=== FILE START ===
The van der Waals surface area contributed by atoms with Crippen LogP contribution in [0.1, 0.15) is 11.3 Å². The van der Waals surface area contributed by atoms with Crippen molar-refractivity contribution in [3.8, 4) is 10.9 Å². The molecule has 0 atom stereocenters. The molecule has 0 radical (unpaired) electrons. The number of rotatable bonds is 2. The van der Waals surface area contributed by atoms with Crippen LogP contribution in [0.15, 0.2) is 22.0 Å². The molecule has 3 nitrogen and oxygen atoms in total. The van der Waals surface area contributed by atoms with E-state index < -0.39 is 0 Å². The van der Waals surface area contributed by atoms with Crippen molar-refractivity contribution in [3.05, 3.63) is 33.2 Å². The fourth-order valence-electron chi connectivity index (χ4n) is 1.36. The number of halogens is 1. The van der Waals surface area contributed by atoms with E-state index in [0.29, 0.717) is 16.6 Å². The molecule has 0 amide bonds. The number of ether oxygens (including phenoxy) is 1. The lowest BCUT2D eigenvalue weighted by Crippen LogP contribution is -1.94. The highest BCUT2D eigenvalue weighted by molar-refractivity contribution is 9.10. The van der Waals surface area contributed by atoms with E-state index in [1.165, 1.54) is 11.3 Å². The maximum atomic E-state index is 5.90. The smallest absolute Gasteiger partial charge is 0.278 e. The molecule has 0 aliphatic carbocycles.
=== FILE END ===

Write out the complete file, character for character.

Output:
The van der Waals surface area contributed by atoms with Crippen LogP contribution in [0.1, 0.15) is 11.3 Å². The van der Waals surface area contributed by atoms with Crippen molar-refractivity contribution in [3.8, 4) is 10.9 Å². The molecule has 0 atom stereocenters. The molecule has 0 radical (unpaired) electrons. The number of rotatable bonds is 2. The van der Waals surface area contributed by atoms with Crippen LogP contribution in [0.15, 0.2) is 22.0 Å². The molecule has 3 nitrogen and oxygen atoms in total. The van der Waals surface area contributed by atoms with E-state index < -0.39 is 0 Å². The van der Waals surface area contributed by atoms with Crippen molar-refractivity contribution in [3.05, 3.63) is 33.2 Å². The fourth-order valence-electron chi connectivity index (χ4n) is 1.36. The number of halogens is 1. The van der Waals surface area contributed by atoms with E-state index in [0.29, 0.717) is 16.6 Å². The molecule has 0 amide bonds. The number of ether oxygens (including phenoxy) is 1. The lowest BCUT2D eigenvalue weighted by Crippen LogP contribution is -1.94. The highest BCUT2D eigenvalue weighted by molar-refractivity contribution is 9.10. The van der Waals surface area contributed by atoms with E-state index in [1.165, 1.54) is 11.3 Å². The maximum atomic E-state index is 5.90. The smallest absolute Gasteiger partial charge is 0.278 e. The molecule has 0 aliphatic carbocycles.